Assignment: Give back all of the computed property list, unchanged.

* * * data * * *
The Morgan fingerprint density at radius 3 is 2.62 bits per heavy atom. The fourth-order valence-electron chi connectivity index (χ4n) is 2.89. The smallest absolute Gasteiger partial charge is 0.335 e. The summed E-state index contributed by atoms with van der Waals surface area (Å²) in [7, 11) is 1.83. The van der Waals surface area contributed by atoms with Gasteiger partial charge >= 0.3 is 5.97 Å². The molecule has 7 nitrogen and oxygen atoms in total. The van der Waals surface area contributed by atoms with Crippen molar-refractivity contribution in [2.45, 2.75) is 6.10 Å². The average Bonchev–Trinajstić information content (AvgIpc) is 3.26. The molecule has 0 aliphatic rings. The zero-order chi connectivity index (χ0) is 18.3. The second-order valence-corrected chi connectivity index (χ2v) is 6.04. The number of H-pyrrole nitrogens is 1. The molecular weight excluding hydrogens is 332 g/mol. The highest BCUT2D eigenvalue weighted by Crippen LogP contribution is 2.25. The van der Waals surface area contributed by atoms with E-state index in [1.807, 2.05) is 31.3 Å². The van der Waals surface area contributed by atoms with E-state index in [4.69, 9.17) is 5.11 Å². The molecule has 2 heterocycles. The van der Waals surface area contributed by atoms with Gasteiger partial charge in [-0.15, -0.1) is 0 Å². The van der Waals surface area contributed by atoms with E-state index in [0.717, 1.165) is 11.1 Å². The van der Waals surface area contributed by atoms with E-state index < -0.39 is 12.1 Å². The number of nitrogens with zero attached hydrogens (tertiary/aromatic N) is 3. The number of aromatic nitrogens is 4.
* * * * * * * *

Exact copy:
The Morgan fingerprint density at radius 3 is 2.62 bits per heavy atom. The fourth-order valence-electron chi connectivity index (χ4n) is 2.89. The smallest absolute Gasteiger partial charge is 0.335 e. The summed E-state index contributed by atoms with van der Waals surface area (Å²) in [7, 11) is 1.83. The van der Waals surface area contributed by atoms with Gasteiger partial charge >= 0.3 is 5.97 Å². The molecule has 7 nitrogen and oxygen atoms in total. The van der Waals surface area contributed by atoms with Crippen molar-refractivity contribution in [2.45, 2.75) is 6.10 Å². The average Bonchev–Trinajstić information content (AvgIpc) is 3.26. The molecule has 0 aliphatic rings. The zero-order chi connectivity index (χ0) is 18.3. The second-order valence-corrected chi connectivity index (χ2v) is 6.04. The number of H-pyrrole nitrogens is 1. The molecular weight excluding hydrogens is 332 g/mol. The highest BCUT2D eigenvalue weighted by Crippen LogP contribution is 2.25. The van der Waals surface area contributed by atoms with E-state index in [1.807, 2.05) is 31.3 Å². The van der Waals surface area contributed by atoms with E-state index in [4.69, 9.17) is 5.11 Å². The molecule has 2 heterocycles. The van der Waals surface area contributed by atoms with Gasteiger partial charge in [-0.15, -0.1) is 0 Å². The van der Waals surface area contributed by atoms with E-state index in [0.717, 1.165) is 11.1 Å². The van der Waals surface area contributed by atoms with E-state index < -0.39 is 12.1 Å². The number of nitrogens with zero attached hydrogens (tertiary/aromatic N) is 3. The number of aromatic nitrogens is 4.